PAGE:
Can you get tired on a Rise properly?

teapeaage

Member
Jun 6, 2021
33
12
polandia
Hi! I have a silly question to you Rise owners - I'm 33 and pretty fit, but usually mostly do trailrunning and road cycling. I've been doing mountainbiking only 1-2 (sometimes 3) times a week because I always liked riding trails and riding alone. Due to limited time (on my analogue Scott Genius), such rides essentially end up being about 2-2.5hrs with about 5-6 downhills totalling about 2500ft.

What I'm looking for in an e-bike is being able to ride for the same amount of time, being able to do (up to) twice as many downhills and elevation, while also getting as much tired as on the analogue.

I debated Levo SL vs the Rise and now I'm one click away from ordering the Rise M10, but wanted to ask you: could you get as tired on the Rise as you do on an analogue bike in 2-2.5hours while doing more elevation and riding?
 

Zimmerframe

MUPPET
Subscriber
Jun 12, 2019
13,754
20,431
Brittany, France
But he won't do twice as much !!

If you do twice as many descents, then you'll be tired ??

You can adjust/tune the assistance modes to give as much or as little support as you like.

Assuming you were climbing at 10kph before and with the Rise you climb at 20kph, with the rise giving half the effort and you the other half then ultimately, you should be more tired as you've pedalled just as hard but done more descents.
 

mark.ai

E*POWAH Master
Patreon
Jul 10, 2018
828
593
Windermere
It all depends how much you push yourself ? Even on a full fat ebike on full power you can get the same exercise if you want to. You may end up reaching or getting close to the assist limit so the assist power reduces when you are pushing hard.

The only problem might be on technical terrain where you are speed limited, but you can just lower the assist to suit what you want.
 

Bigkatoomer

Member
Feb 25, 2021
56
86
Surrey, England
A good question and one I debated.

I'm going out this lunchtime, I'm going to ride for 1.5hrs and I'm going to push myself exertion-wise. I will use the same level of effort as on my analogue, but my av speed is likely to be 17kph rather than 12kph. The ride encompasses a couple of small downhill runs, that I will loop a few times, boosting back to the top, but will still be high exertion as I'll put effort in on those fireroad climbs, and the downhills still tire me.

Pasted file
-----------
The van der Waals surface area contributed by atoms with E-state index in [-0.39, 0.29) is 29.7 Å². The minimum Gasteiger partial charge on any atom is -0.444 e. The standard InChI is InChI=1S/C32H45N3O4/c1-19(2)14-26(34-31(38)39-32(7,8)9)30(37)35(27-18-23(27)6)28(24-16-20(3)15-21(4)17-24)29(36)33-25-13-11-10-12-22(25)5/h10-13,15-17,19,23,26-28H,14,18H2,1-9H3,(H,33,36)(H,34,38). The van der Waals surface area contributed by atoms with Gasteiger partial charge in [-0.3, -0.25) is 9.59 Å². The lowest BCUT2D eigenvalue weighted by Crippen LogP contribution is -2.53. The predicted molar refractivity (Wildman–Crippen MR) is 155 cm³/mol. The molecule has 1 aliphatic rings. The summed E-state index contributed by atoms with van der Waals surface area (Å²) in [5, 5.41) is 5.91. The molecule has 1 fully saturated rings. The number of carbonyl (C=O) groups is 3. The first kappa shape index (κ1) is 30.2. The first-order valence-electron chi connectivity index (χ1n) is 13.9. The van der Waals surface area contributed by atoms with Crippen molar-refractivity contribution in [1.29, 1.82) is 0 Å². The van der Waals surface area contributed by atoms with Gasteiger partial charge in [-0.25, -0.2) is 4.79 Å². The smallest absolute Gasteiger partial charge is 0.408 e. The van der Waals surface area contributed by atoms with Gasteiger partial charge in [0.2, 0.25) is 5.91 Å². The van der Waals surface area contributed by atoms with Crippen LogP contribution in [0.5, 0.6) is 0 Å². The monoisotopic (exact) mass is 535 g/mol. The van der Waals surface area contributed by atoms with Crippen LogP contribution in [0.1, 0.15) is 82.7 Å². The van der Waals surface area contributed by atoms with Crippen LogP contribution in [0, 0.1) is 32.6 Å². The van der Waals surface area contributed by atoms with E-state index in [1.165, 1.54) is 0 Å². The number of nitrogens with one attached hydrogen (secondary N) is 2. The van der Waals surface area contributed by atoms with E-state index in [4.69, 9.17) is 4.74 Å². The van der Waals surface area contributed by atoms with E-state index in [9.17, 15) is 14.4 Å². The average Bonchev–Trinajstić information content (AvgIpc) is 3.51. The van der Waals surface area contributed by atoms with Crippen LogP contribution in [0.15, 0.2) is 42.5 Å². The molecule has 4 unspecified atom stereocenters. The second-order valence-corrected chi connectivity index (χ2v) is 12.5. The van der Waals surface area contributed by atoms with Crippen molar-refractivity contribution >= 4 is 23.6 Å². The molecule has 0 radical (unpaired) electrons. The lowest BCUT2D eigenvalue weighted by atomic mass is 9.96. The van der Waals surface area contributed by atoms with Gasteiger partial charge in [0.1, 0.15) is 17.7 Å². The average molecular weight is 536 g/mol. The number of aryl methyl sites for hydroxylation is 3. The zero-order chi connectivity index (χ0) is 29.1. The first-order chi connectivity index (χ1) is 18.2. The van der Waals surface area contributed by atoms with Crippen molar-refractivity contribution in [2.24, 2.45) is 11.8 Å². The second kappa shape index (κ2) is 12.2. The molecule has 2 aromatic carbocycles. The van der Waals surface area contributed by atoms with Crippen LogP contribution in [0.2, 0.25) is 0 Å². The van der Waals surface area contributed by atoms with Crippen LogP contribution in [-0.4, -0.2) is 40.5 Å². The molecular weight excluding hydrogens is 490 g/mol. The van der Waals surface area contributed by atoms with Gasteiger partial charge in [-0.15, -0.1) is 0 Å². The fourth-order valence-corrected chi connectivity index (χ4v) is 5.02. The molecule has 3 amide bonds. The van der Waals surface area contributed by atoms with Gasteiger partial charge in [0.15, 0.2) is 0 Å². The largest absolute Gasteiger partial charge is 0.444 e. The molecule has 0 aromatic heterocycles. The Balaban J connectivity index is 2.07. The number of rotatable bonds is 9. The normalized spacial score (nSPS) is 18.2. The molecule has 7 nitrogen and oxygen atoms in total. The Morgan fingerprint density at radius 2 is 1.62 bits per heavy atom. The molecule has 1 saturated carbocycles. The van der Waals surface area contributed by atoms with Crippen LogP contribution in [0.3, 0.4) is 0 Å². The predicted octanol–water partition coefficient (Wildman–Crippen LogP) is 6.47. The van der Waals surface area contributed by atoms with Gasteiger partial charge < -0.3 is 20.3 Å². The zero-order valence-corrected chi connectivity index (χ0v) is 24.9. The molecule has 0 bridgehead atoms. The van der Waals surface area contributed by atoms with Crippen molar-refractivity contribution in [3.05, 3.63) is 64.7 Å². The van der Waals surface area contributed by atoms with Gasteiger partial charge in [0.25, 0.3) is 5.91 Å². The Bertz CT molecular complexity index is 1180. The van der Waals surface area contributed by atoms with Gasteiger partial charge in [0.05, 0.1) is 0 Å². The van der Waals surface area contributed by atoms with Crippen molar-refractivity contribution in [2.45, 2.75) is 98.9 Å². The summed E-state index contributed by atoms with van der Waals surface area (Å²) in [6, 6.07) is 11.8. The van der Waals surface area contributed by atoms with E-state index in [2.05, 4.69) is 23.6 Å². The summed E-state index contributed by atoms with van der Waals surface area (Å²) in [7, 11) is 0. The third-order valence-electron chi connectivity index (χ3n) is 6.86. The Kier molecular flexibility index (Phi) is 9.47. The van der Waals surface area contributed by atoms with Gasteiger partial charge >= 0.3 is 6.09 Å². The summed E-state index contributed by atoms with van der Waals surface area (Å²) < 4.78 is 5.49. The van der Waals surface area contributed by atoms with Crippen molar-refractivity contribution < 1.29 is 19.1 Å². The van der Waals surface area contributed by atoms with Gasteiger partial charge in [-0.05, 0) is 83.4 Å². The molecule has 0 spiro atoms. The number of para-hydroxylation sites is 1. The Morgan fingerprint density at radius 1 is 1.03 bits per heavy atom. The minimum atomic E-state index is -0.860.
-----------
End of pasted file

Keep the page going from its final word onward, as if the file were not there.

There are other days where I go out to improve my technical skills. I boost to the top of the hill to the jump track, keep boost on all around it, so I'm just focussed on jumps and drops (still quite tiring), and then I'll boost home - Completely different objective and works equally well.

The fact I have pretty much as much assistance as I want means I can get a little lazy sometimes and keep it on too high an assistance, but that's only when I'm not that bothered that time about fitness.

So in summary, if you want a workout from the Rise, you can certainly get it. The eTube app lets you hone the modes to match your preferences too. I kept my analogue bike for 4 months in case I felt fitness was slipping - I sold it last week.

I have an M10 too, Happy with the components specc'd bar the front brake rotor size and the suitability of the tyres for British winters. All simple to sort.
 

Zed

Active member
Feb 26, 2019
328
297
Brisbane, Australia
This question has a very short answer lol. You can push the pedal as hard as you want on an ebike, no matter the amount of the assistance, no matter the output of the motor (SL vs full power), no matter whether it's on boost or switched off. Your power output just adds to the motor power and you go faster.

On full power ebike, I still get a full on cardio workout while using a lot of assist, because I just default to pedalling hard and trying to go fast. The difference vs a regular mtb I find is the anaerobic component is a lot less at the end of the day. So it's closer to a road bike type of effort I think, and easier to recover from. Different from a road bike effort because there's descending with all the pumping and throwing the bike around, but like a road bike effort for the pedally bits.
 

b33k34

Member
Apr 15, 2021
202
71
UK
I'd wondered about this as well to an extent and I'm just back from 9 days of long daily rides on the Rise.

On the rise you can definitely set to 'assist' rather than to just power you up the hills - put some effort in on a climb in Profile 2/Trail and you definitely get to the top out of breath and with a raised heart rate. What you *don't* get is the 'blowing out of your arse', can't do anything until my heart rate has dropped that you get at the end of a long tough fast climb on an unassisted bike.

We were riding at least a full battery drain each day (I'm getting over 1200m climbing out of the internal and looking like 1800-2000 possible out of both internal and range extender) on tough trails - effectively we were riding for about the same amount of time as we would have done on unassisted but with more climb and distance. Your legs don't end up as tired, but your upper body more so as you've done more descending (and more climbing if it's techy).
 
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